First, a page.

The selective flux of innovation...

...permeates the network economy the way efficiency permeated the industrial economy. The innovative flux is not merely dedicated to devising more interesting products, although that is its everyday chore. Innovation and flux saturate the entire emerging space of the new economy. Innovation premiers in:
      New products
      New categories of products
      New methods to make old and new products
      New types of organizations to make products
      New industries
      New economies

All of these will twist and turn as change, dangerous change, spirals through them. This is why there is such a maniacal fuss about innovation. When management gurus drone on about the imperative of innovation, they are right. Firms still need excellence, quality of service, reorganization, and real time, but nothing quite embodies the ultimate long-term task in this new economy as the tornado of innovation.

Because large systems must tread a path between the ossification of order and the destruction of chaos, networks tend to be in a constant state of turmoil and flux.


This is where life lives, between the rigid death...

...of planned order and the degeneration of chaos. Too much change can get out of hand, and too many rules--even new rules--can lead to paralysis. The best systems have this living quality of few rules and near chaos. There is enough binding agreement between members that they don't fall into anarchy, yet redundancy, waste, incomplete communications, and inefficiency are rife.

My own involvement in groups that launched successful change, and my secondhand knowledge of many, many others involved in world-changing innovation, convinces me that all of these ensembles teetered on the brink of chaos at their peak performance. Whatever front they put up to the public or investors, behind the scenes most of the group ran around screaming "It's pathologically out of control here!" Every organization is dysfunctional to some degree, but innovative organizations, in their moment of glory, tend to slide toward uncoordinated communication, furious bouts of genius, and life-threatening disorganization. Everyone involved swears they will institute just enough structure to prevent flameout in the future, but I've never seen radical innovation emerge from an outfit that wasn't halfway to unraveling at the epicenter of change. Most of the studies of optimal evolution in complex systems confirm this view. The price for progressive change in maximum doses is a dangerous (and thrilling) ride to the edge of disruption.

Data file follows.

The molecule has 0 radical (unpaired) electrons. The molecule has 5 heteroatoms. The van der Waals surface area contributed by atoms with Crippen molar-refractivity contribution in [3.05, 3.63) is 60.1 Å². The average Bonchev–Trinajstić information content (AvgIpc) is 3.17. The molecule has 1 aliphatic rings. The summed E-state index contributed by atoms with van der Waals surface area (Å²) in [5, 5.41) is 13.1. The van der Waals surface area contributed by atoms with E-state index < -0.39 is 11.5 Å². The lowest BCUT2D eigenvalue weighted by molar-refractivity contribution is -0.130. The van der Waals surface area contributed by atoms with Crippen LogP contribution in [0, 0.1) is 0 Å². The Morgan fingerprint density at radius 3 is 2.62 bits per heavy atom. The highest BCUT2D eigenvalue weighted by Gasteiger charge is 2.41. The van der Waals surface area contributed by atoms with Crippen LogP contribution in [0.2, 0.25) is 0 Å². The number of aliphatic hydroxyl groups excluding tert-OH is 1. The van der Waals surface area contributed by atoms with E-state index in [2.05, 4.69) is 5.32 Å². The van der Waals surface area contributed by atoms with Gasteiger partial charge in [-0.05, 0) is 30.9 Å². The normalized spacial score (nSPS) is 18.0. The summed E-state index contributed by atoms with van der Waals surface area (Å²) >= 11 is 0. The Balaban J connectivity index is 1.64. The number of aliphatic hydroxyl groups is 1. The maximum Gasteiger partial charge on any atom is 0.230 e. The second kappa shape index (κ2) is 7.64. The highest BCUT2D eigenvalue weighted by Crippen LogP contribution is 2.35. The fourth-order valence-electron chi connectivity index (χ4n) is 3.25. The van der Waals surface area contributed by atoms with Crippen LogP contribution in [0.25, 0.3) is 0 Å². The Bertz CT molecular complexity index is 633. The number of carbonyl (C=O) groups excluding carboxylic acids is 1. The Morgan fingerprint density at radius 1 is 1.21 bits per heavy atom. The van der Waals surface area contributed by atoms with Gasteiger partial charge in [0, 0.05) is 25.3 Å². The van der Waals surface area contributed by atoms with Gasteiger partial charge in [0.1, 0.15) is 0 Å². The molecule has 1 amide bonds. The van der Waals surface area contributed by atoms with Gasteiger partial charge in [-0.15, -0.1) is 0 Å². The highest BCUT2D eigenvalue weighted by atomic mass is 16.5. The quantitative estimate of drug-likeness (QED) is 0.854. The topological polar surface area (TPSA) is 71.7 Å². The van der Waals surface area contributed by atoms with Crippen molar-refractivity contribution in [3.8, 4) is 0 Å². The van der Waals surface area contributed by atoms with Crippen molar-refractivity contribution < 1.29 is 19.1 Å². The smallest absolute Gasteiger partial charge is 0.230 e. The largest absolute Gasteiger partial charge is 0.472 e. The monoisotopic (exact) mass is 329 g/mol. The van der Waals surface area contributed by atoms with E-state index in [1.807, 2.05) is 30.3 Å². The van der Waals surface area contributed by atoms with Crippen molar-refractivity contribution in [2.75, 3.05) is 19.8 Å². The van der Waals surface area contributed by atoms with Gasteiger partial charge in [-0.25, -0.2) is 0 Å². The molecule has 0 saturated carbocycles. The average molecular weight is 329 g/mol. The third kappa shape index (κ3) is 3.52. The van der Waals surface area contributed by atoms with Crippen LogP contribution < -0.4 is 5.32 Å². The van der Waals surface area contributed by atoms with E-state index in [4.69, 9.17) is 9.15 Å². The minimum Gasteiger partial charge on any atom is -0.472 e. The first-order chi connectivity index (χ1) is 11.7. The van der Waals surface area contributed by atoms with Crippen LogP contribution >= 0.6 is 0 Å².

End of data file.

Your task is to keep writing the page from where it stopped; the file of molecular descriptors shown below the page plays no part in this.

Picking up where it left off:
Although many groups experience these grand moments when creativity flows and things get done well, the holy grail in business and life is to find ways to sustain these periods of supreme balance. Sustaining innovation is particularly tricky since it flows out of creative disequilibrium.


To achieve sustainable innovation...

you need to seek persistent disequilibrium. To seek persistent disequilibrium means that one must chase after disruption without succumbing to it, or retreating from it.

A company, institution, or individual must remain perched in an almost-falling state. In this precarious position it is inclined to fall, but continually catches itself and never quite topples. Nor does it anchor itself so that it cannot tip. It sort of skips along within reach of disaster, but uses the power of falling to propel itself forward with grace. A lot of people compare it to surfing; you ride a wave, which is constantly tumbling, and perched on top of this continually disintegrating hill of water, you harness its turbulence into forward motion.

Innovation is hard to institutionalize. It often needs to bend the rules of its own creation. Indeed, by definition innovation means to break away from established patterns, which means that it tends to jump over formulas. In periods of severe flux, such as the transition we are now in between a resource-based economy and a connected-knowledge one, change enters other levels.


Change comes in various wavelengths.

There are changes in the game, changes in the rules of the game, and changes in how the rules are changed.

The first level--changes in the game--produces the kind of changes now visible: new winners and losers. New businesses. New heroes. We see the rise of Wal-Marts, and of Nucor steelmaking.

The second level--changes in the rules of the game--produces new kinds of business, new sectors of the economy, new kinds of games. From this type of change comes the Microsofts and Amazon.coms.